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Voting Booth: Reporting on the Ground From Arizona—Audit Controversies and Election Integrity

Voting Booth’s coverage of the Arizona state Senate’s examination of 2020 election ballots from Maricopa County, the state’s largest county, has noted many previously undisclosed and important developments. In mid-May, after visiting Veterans Memorial Coliseum in Phoenix where the audit was taking place and having backstage and floor access, Voting Booth noted why the hand count of 2.1 million ballots from Maricopa County was imprecise at key junctures, which could lead to discrepancies with the state-certified results where Joe Biden won.

The report’s prime takeaway was that the hand count was not compiling or comparing subtotals of the hand count with the building blocks of the official results, which is what an audit would do. By late May, Voting Booth reported how experienced auditors, including a respected Arizona Republican Party election observer, had obtained 2020 election data and issued their assessment of what happened in Arizona’s 2020 election. They found 60,000 ballots where most of the votes were cast for Republicans—but not for Donald Trump. In short, suburban Phoenix voters rejected him—an understandable explanation, in contrast to the many Trump-pedaled conspiracy theories.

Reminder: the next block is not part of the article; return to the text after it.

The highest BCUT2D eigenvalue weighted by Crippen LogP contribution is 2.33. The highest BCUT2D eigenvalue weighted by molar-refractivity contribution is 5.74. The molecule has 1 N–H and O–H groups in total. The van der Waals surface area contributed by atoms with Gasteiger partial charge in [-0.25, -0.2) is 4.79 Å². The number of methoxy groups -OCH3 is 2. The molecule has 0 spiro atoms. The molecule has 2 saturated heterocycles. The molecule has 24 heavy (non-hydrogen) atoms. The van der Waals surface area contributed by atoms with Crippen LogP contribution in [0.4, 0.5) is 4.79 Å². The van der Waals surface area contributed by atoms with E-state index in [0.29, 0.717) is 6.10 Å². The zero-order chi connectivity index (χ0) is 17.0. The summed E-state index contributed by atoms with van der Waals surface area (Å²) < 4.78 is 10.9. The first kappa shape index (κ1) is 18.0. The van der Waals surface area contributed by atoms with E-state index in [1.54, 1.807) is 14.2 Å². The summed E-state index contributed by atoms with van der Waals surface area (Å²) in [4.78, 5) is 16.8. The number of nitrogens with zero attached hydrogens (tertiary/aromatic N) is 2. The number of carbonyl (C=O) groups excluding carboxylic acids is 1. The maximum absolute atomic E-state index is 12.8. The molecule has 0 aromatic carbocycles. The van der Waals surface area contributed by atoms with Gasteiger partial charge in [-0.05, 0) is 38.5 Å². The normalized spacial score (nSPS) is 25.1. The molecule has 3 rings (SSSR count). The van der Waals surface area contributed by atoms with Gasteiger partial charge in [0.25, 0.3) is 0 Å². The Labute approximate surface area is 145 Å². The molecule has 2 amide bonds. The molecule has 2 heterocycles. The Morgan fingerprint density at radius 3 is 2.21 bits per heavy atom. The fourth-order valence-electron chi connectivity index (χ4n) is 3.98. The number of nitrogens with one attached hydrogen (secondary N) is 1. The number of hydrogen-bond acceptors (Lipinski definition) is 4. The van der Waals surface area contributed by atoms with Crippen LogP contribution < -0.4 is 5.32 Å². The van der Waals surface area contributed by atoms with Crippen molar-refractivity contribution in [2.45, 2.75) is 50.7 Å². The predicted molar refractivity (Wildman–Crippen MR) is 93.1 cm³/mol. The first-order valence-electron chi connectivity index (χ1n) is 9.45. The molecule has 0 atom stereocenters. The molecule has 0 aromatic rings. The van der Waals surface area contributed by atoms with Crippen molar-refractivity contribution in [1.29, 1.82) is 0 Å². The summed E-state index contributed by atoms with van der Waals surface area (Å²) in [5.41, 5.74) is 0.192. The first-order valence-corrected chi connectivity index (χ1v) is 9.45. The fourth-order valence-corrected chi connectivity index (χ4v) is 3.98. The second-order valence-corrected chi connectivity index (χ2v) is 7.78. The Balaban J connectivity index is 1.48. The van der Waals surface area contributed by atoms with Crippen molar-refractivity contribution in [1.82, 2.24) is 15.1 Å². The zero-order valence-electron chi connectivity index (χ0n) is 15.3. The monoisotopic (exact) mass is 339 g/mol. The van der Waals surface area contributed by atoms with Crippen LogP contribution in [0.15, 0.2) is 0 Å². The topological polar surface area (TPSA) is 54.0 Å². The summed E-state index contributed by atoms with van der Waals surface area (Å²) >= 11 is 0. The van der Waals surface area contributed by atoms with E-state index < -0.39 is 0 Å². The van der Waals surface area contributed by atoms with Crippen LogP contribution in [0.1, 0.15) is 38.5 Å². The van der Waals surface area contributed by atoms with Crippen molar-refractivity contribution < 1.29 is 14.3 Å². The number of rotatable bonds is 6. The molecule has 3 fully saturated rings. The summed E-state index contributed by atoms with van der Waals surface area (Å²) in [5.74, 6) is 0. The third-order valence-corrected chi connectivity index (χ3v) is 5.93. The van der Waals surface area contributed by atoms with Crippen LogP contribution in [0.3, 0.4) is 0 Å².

As June began, those same independent auditors issued a challenge to the Arizona Senate’s pro-Trump lead contractors—underscoring that an independent team of experienced election auditors could do what the state Senate’s contractors had yet to do: trace the vote count from individual ballots through the process to the compiled election results. By mid-June, as the hand recount was nearing its completion, two camps were emerging backstage: one limiting the Senate’s investigations to those by fervent Trump supporters, and another seeking an actual audit of ballots and vote counts.

Voting Booth’s next report will focus on where the exercise in Phoenix’s Veterans Memorial Coliseum goes from here. It is not yet clear if pro-Trump partisans, who have minimal prior election auditing experience, will short-circuit a wider inquiry that not only evaluates the presidential election vote in Maricopa County, but also double-checks the hand recount.